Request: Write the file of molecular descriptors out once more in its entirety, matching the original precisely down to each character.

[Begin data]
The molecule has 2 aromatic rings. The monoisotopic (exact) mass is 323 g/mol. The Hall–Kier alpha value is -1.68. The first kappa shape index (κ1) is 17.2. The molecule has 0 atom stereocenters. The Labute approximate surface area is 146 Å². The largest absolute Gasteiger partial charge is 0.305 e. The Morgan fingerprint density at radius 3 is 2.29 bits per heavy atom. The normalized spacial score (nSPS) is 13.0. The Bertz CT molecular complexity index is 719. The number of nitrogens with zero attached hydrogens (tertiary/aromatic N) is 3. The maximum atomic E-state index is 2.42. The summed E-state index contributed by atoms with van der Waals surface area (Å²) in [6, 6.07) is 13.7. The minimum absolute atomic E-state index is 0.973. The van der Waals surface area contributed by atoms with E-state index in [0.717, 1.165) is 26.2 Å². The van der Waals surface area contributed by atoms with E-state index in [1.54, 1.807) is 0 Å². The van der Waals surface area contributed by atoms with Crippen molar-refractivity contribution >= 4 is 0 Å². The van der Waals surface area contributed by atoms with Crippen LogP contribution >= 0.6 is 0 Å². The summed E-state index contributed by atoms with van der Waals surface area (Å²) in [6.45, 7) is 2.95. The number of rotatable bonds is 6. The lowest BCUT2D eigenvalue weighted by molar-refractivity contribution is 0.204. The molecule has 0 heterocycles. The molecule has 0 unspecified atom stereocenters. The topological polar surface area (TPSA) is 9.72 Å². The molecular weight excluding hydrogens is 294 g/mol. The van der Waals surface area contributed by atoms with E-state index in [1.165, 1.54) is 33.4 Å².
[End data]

The molecule has 2 aromatic rings. The monoisotopic (exact) mass is 323 g/mol. The Hall–Kier alpha value is -1.68. The first kappa shape index (κ1) is 17.2. The molecule has 0 atom stereocenters. The Labute approximate surface area is 146 Å². The largest absolute Gasteiger partial charge is 0.305 e. The Morgan fingerprint density at radius 3 is 2.29 bits per heavy atom. The normalized spacial score (nSPS) is 13.0. The Bertz CT molecular complexity index is 719. The number of nitrogens with zero attached hydrogens (tertiary/aromatic N) is 3. The maximum atomic E-state index is 2.42. The summed E-state index contributed by atoms with van der Waals surface area (Å²) in [6, 6.07) is 13.7. The minimum absolute atomic E-state index is 0.973. The van der Waals surface area contributed by atoms with E-state index in [0.717, 1.165) is 26.2 Å². The van der Waals surface area contributed by atoms with E-state index in [1.54, 1.807) is 0 Å². The van der Waals surface area contributed by atoms with Crippen molar-refractivity contribution >= 4 is 0 Å². The van der Waals surface area contributed by atoms with Crippen LogP contribution >= 0.6 is 0 Å². The summed E-state index contributed by atoms with van der Waals surface area (Å²) in [6.45, 7) is 2.95. The number of rotatable bonds is 6. The lowest BCUT2D eigenvalue weighted by molar-refractivity contribution is 0.204. The molecule has 0 heterocycles. The molecule has 0 unspecified atom stereocenters. The topological polar surface area (TPSA) is 9.72 Å². The molecular weight excluding hydrogens is 294 g/mol. The van der Waals surface area contributed by atoms with E-state index in [1.165, 1.54) is 33.4 Å².